He also mentioned the Alliance of Youth Movement, which was an event in 2008 with many internet activists that led to the creation of Movements.org, which supports internet activism.
Martha Rosler, an internationally renowned artist, was the next speaker on the panel.
She is known for working with media, war, and women’s experience. She began by asking what the role of art should be.
For herself, art can be a form of social justice. She then started talking about information and newsgathering strategies; how the consumer gets factual information.
Flicking through PowerPoint slides of screenshots, she listed numerous websites where one could get objective information.
She also added a few journalistic sites with a decidedly liberal bias.
Some of these sites were: FAIR, CJR, 538, Democracy now! Paul Krugman, Counterpunch, Daily KOS, Crooked Timber, TPM, Nieman Reports, Monthly Review, Jacobin, AlterNet, and Mother Jones.
As she paged through the slides, the audience felt uncomfortable – it seemed as if she was pointing out how easily one could get unbiased information, and how ridiculous it was that people are so often uninformed about political issues.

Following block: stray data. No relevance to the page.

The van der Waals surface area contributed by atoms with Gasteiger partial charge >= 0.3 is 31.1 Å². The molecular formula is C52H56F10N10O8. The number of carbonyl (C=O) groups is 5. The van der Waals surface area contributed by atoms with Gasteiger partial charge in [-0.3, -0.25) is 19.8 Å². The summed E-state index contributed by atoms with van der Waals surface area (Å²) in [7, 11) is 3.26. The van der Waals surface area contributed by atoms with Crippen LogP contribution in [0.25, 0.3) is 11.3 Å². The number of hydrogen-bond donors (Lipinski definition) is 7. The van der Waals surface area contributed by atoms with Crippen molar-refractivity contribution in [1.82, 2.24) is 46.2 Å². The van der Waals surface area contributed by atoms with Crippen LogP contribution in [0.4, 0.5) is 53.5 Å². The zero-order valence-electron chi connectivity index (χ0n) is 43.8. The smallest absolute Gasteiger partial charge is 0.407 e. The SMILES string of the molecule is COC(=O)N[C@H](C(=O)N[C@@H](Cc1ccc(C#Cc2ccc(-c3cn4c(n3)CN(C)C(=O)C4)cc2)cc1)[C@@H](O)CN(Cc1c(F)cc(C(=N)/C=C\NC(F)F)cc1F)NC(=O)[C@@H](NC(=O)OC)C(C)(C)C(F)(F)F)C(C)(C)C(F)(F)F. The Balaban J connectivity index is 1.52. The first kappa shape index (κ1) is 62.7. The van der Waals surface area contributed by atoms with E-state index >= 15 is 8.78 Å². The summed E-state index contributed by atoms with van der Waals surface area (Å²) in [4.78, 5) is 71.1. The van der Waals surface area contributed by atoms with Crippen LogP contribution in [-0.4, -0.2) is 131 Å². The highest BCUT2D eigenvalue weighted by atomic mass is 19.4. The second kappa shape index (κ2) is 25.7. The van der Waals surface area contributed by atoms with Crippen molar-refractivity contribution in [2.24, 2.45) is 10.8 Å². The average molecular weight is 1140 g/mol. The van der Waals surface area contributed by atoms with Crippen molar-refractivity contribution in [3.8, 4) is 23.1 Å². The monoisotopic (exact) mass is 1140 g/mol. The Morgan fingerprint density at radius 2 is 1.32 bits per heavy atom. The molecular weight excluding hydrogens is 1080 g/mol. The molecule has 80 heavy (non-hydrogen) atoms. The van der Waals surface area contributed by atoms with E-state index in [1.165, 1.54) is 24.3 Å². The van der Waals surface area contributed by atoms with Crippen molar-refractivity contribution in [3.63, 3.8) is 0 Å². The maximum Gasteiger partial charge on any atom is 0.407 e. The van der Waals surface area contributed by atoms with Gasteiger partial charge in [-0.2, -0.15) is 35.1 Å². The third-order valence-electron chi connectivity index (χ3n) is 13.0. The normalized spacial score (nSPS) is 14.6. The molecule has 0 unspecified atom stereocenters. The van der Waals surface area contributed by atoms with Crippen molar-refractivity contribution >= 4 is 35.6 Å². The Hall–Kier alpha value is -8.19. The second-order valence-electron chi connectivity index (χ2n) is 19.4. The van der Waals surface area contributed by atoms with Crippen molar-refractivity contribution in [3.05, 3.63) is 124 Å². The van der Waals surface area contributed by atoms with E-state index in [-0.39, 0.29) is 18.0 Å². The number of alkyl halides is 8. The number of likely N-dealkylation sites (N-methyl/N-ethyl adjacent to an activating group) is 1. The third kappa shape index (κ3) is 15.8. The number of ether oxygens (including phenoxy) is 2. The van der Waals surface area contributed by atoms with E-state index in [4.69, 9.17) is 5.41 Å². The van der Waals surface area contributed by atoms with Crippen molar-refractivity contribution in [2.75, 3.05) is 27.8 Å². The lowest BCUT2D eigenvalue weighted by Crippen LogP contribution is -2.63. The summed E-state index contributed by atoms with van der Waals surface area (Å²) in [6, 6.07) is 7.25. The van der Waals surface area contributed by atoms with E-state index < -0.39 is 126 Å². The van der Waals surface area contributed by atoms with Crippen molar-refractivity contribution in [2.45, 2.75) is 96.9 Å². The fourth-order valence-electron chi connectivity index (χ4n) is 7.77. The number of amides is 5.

Then, she played a video that demonstrated recombinant media-news clips and sound bites fading in and out, images fading in and out, to demonstrate how much of what we see is a calculated recombination.
Because the video was played without much precursory information, the audience may have been confused about how the video related to the main theme, or the point Rosler was trying to get across.
Overall, the panel was informative. It provided a lot of information about how you could, and should, get objective information about politics and social issues.